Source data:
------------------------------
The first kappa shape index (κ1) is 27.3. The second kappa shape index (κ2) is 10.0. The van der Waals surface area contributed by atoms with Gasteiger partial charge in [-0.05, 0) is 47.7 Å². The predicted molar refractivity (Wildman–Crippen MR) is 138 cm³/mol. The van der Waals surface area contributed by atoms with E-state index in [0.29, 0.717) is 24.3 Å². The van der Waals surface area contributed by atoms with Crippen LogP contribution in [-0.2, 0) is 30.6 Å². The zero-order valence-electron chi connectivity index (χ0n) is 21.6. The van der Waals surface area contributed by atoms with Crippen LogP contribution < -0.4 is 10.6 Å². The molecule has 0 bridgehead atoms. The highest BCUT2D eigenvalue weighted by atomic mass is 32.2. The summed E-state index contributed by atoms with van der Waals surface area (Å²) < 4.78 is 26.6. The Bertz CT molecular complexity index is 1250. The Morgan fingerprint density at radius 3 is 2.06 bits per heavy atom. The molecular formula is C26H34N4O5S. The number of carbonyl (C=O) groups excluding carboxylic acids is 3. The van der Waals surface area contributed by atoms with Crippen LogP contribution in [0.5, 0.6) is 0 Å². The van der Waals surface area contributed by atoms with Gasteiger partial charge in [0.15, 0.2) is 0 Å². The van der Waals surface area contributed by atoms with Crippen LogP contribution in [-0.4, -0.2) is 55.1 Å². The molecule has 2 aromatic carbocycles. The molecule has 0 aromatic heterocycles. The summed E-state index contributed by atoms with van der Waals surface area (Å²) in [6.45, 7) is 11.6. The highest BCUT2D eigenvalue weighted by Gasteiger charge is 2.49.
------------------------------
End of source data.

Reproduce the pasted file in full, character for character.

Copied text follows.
The first kappa shape index (κ1) is 27.3. The second kappa shape index (κ2) is 10.0. The van der Waals surface area contributed by atoms with Gasteiger partial charge in [-0.05, 0) is 47.7 Å². The predicted molar refractivity (Wildman–Crippen MR) is 138 cm³/mol. The van der Waals surface area contributed by atoms with E-state index in [0.29, 0.717) is 24.3 Å². The van der Waals surface area contributed by atoms with Crippen LogP contribution in [-0.2, 0) is 30.6 Å². The zero-order valence-electron chi connectivity index (χ0n) is 21.6. The van der Waals surface area contributed by atoms with Crippen LogP contribution < -0.4 is 10.6 Å². The molecule has 0 bridgehead atoms. The highest BCUT2D eigenvalue weighted by atomic mass is 32.2. The summed E-state index contributed by atoms with van der Waals surface area (Å²) < 4.78 is 26.6. The Bertz CT molecular complexity index is 1250. The Morgan fingerprint density at radius 3 is 2.06 bits per heavy atom. The molecular formula is C26H34N4O5S. The number of carbonyl (C=O) groups excluding carboxylic acids is 3. The van der Waals surface area contributed by atoms with Crippen LogP contribution in [0.5, 0.6) is 0 Å². The van der Waals surface area contributed by atoms with Gasteiger partial charge in [0.15, 0.2) is 0 Å². The van der Waals surface area contributed by atoms with Crippen LogP contribution in [-0.4, -0.2) is 55.1 Å². The molecule has 2 aromatic carbocycles. The molecule has 0 aromatic heterocycles. The summed E-state index contributed by atoms with van der Waals surface area (Å²) in [6.45, 7) is 11.6. The highest BCUT2D eigenvalue weighted by Gasteiger charge is 2.49.